Believe the differences in opinion stem from weighing the validity and strength of assays differently. The definition I applied to 'mutagenic' was broader than as in 'gene mutation', including 'chromosome mutations', and this is where a see a certain weakness of the data package. Regarding the last question: Not sure where this is going. The in vivo assays are done in order to provide insights on in vivo genotoxicity potential which seems all relevant for risk assessment. Yes, some of the endpoints looked at may be more relevant than others but in the given context I don't believe one assay trumps it all
Yes, actually the question itself leads to misinterpretations. I considered in question 2.6 the overall conclusion of 1-,3-D in terms of gene mutation induction, bearing also in mind that question 2.7 was dealing with the clastogenic potential of 1,3-D. Referring to the same question, after it was re-phrased, and the EPA framework for weighing evidence for a mutagenic mode of action (MOA) in which the term "mutagenic" indicates the capacity of either the carcinogen or its metabolite to react with or bind to DNA in a manner that causes mutations (gene mutations and structural chromosome aberrations, both in vitro and in vivo) I would judge 1,3-D as equivocal. As reported from my side in round 2, I considered the induction of gene mutation of no concern, since the positive findings in the Ames test and mammalian cell mutation assays (Myhr and Caspary, 1991) were ruled out by the negative findings obtained, mainly by the Big Blue rat study, via oral route (Young 2018). However, the concern for clastogenicity is not ruled out neither in vitro nor in vivo with the available data-set. The quoted mouse bone marrow micronucleus test by Gollapudi (1985) with a negative outcome, cannot be considered reliable in relation to the absence of a clear demonstration of target tissue exposure (e.g. no reduction of %PCE). In addition, its relevance is further limited by additional shortcomings which include an unjustied difference in the percentage of PCE in the negative control group between male and female animals and within female animals at 24- and 48-hour sampling times and by a limited statistical sample (1000 PCE/animal). Furthermore, the bone marrow micronucleus test doesn't seem to represent an adequate in vivo follow-up assay for IARC carcinogenic haloalkanes and haloakenes which are genotoxic in vitro as shown by Morita et al. (1997), Mutation Research 389,3–122. On the other hand, I would mention the positive results observed in different organs in the alkaline single cell gel electrophoresis (comet) assay after treatment with 1,3-D (Sasaky et al., 2000). In this study 1,3-D, when the substance was injected intraperitoneally to mice, induced marked and statistically significant increases in DNA breakage in the stomach, liver, kidney, blood, lung, brain and bone marrow three hours after treatment. Notably, the effect observed in bone marrow, though significantly different from the untreated control was marginally affected compared to the other organs/tissues. Histopathological observation excluded the presence of signs of necrosis in the organs in which DNA damage was observed. This last observation is further strengthened by the negative findings observed in the same organs at the 24-hour sampling time. The study, even though not OECD compliant, is in my opinion sufficiently reliable and therefore clastogenicity cannot be excluded and cannot be ruled out by the negative findings obtained in the bone marrow micronucleus test (Gollapudi 1985) for the reasons discussed before.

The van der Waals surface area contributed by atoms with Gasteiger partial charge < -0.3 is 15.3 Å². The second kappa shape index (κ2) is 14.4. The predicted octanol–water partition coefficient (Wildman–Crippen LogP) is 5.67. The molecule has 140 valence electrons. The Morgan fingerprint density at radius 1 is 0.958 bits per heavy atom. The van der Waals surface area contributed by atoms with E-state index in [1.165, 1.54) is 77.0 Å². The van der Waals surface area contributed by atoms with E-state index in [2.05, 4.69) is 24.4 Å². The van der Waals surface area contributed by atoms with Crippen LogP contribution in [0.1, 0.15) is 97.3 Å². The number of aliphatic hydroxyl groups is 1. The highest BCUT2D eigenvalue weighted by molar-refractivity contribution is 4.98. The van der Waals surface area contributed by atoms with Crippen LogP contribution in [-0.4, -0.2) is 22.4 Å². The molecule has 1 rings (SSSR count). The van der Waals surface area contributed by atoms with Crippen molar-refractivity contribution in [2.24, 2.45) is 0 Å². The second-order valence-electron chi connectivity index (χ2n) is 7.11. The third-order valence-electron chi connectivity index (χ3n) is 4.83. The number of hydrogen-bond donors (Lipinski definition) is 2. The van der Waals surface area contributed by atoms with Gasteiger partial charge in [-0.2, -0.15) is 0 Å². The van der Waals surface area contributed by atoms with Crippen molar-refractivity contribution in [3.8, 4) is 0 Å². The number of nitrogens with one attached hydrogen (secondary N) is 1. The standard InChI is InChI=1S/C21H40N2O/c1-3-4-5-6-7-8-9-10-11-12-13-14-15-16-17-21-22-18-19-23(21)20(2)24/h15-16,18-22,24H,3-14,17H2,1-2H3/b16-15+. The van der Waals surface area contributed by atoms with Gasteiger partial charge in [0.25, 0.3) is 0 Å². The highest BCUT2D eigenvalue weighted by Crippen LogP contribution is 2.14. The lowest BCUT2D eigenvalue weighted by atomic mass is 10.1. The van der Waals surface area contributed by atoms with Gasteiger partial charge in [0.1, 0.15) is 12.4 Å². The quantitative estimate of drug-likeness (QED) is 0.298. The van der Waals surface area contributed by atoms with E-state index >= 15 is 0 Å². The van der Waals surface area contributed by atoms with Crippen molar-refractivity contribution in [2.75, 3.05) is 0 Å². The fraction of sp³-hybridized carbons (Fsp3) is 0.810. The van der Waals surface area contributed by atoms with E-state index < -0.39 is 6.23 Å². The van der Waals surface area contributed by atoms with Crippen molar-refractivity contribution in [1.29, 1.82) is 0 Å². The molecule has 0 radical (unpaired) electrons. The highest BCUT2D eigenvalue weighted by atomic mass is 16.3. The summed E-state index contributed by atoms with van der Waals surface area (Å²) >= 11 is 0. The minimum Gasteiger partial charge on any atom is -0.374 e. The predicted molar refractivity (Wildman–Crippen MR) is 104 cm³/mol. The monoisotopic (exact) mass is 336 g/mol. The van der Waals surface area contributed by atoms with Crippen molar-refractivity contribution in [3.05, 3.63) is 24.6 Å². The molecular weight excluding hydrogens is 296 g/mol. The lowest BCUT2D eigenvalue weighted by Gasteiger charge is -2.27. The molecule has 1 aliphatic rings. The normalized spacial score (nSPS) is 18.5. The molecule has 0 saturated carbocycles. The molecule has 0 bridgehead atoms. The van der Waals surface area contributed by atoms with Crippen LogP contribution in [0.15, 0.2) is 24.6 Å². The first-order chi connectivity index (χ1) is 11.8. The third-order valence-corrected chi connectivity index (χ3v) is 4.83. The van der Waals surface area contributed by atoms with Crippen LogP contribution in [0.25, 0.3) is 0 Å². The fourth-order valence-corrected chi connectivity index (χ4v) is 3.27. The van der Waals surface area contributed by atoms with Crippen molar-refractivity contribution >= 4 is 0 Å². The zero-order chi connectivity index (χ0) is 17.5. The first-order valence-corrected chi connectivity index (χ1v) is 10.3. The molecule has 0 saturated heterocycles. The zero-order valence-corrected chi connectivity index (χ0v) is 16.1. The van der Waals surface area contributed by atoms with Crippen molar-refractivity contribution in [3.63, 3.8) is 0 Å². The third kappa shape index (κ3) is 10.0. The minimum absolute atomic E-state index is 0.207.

I interpreted mutagenic as the ability to induce mutations in ANY mutational assay (bacterial, cell culture, in vivo). If the question was interpreted as only for an in vivo assay, then I would have indicated "clearly not mutagenic". If the question referred to humans I would have answered most likely not mutagenic, since the in vivo mutagenic assay by Young, was clearly negative, yet 1,3-D showed some activity the Ames test, albeit much less when highly purified and the most recent peer-reviewed article I could find (Eder E, 2006) did not include dose-response data, or statistical significance.